Wednesday, November 19, 2008



6x10 inch Plein Air Painting
by Tom Brown
To purchase this painting, email me at

I thought it would be interesting to show the process of creating a plein air painting today. This canvas was photographed step-by-step for an upcoming CD release, and a few of those steps are shown here along with a photo of the actual scene.
I began by sketching the main shapes with a thin wash of ochre paint, switching to blue for the mountains. I then mixed cadmium red and blue to create the warm “darks” of the nearby trees. It was important to capture the pattern of light and shadows quickly because they would not remain constant for long at sunset.

Next I blocked in the warm greens for the nearby trees, then established colors in key areas like the sky, distant mountains and cliffs. This locked in the quickly changing portions of the scene before the light could change.

With the keynote colors safely captured, I blocked in the foreground shadows, then worked on one area at a time throughout the entire composition. I completed the sky, added more detail in the cliffs, and began working on the middle distance.

Below you can see that the middle distance was completed, final touches were added throughout the painting to add interest and sparkle, and it was finished. In the process of developing this canvas I used thick, juicy strokes of luscious pigment to add interesting surface texture. Click on the “detail” image above for a better look.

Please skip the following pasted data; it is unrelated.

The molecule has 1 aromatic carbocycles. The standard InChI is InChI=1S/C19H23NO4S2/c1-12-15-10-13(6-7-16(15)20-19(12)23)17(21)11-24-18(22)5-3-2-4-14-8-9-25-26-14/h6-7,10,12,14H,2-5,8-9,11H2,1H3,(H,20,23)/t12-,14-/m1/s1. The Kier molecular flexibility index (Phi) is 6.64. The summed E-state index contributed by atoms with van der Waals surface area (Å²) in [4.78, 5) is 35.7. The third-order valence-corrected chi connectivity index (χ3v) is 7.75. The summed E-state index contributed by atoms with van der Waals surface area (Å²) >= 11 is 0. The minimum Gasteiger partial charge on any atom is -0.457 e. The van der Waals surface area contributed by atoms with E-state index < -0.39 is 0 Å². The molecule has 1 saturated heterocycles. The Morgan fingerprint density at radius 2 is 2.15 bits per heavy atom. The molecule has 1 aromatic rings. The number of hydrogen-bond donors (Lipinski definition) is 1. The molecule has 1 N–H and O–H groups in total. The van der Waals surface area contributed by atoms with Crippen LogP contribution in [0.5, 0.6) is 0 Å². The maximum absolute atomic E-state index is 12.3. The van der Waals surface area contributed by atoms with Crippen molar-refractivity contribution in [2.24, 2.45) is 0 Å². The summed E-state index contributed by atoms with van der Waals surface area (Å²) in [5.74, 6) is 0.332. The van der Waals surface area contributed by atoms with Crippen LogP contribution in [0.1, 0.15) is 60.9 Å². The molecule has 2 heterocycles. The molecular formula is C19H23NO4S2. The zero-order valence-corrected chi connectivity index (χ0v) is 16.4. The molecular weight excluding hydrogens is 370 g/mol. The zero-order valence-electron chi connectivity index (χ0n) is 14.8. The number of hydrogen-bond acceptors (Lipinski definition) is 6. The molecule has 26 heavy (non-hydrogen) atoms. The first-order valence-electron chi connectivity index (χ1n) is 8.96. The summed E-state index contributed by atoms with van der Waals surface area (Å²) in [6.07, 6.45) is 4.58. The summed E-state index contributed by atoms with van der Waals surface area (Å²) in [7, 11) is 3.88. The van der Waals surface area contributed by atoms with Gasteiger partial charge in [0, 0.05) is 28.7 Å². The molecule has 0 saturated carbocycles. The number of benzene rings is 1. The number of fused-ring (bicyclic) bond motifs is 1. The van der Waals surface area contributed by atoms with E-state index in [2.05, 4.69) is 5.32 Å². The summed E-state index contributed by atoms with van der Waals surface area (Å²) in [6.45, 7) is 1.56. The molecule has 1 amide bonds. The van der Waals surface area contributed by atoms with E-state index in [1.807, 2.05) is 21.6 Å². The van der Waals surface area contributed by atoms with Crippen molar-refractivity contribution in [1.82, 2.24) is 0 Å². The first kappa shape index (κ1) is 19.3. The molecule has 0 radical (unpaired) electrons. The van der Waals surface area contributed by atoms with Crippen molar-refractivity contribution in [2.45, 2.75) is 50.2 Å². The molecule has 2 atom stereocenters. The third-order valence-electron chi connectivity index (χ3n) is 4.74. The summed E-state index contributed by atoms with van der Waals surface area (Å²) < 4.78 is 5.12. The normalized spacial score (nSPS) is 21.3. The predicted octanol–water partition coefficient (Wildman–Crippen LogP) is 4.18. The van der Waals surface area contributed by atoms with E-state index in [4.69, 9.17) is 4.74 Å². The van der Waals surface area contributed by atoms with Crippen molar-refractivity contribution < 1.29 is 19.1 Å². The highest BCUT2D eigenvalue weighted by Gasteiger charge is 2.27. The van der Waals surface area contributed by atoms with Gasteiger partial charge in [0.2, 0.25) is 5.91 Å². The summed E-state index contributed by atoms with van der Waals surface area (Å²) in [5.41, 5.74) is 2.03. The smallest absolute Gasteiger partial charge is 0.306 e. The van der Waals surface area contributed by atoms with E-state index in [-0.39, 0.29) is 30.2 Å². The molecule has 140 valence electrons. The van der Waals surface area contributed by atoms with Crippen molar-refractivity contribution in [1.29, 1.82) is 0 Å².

I hope you enjoyed this little demo. Leave a comment if you did, and have a happy day.

Today’s happy thought:
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Blogger Tom Schek said...

Hey Tom... I think I speak for all your subscribers in saying that seeing a painting broken down into steps is both fascinating and instructive. Thanks!

5:08 AM  
Blogger Kathryn Grider said...

Hi Tom ~ I loved seeing the process of this painting! very nice. Love your work!

6:38 AM  

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